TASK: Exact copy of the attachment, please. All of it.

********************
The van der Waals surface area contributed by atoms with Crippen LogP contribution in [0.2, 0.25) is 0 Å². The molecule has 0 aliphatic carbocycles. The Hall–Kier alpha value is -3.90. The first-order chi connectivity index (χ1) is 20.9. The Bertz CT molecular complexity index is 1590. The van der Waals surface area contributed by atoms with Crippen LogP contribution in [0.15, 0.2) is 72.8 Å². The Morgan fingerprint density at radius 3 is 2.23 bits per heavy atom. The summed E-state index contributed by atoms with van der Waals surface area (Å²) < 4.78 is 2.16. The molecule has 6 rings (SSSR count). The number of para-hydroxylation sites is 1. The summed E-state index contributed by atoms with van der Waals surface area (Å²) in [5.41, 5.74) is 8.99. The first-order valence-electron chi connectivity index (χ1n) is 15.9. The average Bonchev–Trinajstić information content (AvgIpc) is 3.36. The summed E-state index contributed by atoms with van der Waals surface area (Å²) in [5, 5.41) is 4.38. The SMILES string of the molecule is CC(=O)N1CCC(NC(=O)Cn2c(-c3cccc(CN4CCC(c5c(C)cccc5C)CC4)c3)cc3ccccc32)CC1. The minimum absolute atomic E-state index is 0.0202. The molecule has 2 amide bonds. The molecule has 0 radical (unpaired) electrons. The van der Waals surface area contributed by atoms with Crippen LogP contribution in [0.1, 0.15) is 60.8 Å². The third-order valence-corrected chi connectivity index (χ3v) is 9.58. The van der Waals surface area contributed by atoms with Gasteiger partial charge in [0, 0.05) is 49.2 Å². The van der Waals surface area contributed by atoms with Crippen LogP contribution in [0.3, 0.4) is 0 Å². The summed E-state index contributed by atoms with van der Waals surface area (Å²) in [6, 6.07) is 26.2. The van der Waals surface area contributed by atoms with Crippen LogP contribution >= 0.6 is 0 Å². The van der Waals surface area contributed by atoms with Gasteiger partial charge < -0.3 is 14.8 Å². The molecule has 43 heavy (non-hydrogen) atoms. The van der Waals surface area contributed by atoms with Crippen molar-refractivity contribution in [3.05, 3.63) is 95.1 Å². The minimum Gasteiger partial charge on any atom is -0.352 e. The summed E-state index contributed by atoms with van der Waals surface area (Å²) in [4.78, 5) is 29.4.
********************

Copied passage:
The van der Waals surface area contributed by atoms with Crippen LogP contribution in [0.2, 0.25) is 0 Å². The molecule has 0 aliphatic carbocycles. The Hall–Kier alpha value is -3.90. The first-order chi connectivity index (χ1) is 20.9. The Bertz CT molecular complexity index is 1590. The van der Waals surface area contributed by atoms with Crippen LogP contribution in [0.15, 0.2) is 72.8 Å². The Morgan fingerprint density at radius 3 is 2.23 bits per heavy atom. The summed E-state index contributed by atoms with van der Waals surface area (Å²) < 4.78 is 2.16. The molecule has 6 rings (SSSR count). The number of para-hydroxylation sites is 1. The summed E-state index contributed by atoms with van der Waals surface area (Å²) in [5.41, 5.74) is 8.99. The first-order valence-electron chi connectivity index (χ1n) is 15.9. The average Bonchev–Trinajstić information content (AvgIpc) is 3.36. The summed E-state index contributed by atoms with van der Waals surface area (Å²) in [5, 5.41) is 4.38. The SMILES string of the molecule is CC(=O)N1CCC(NC(=O)Cn2c(-c3cccc(CN4CCC(c5c(C)cccc5C)CC4)c3)cc3ccccc32)CC1. The minimum absolute atomic E-state index is 0.0202. The molecule has 2 amide bonds. The molecule has 0 radical (unpaired) electrons. The van der Waals surface area contributed by atoms with Crippen LogP contribution in [0.1, 0.15) is 60.8 Å². The third-order valence-corrected chi connectivity index (χ3v) is 9.58. The van der Waals surface area contributed by atoms with Gasteiger partial charge in [0, 0.05) is 49.2 Å². The van der Waals surface area contributed by atoms with Crippen LogP contribution in [0.3, 0.4) is 0 Å². The summed E-state index contributed by atoms with van der Waals surface area (Å²) in [6, 6.07) is 26.2. The van der Waals surface area contributed by atoms with Crippen LogP contribution >= 0.6 is 0 Å². The van der Waals surface area contributed by atoms with Gasteiger partial charge < -0.3 is 14.8 Å². The molecule has 43 heavy (non-hydrogen) atoms. The van der Waals surface area contributed by atoms with Crippen molar-refractivity contribution in [3.05, 3.63) is 95.1 Å². The minimum Gasteiger partial charge on any atom is -0.352 e. The summed E-state index contributed by atoms with van der Waals surface area (Å²) in [4.78, 5) is 29.4.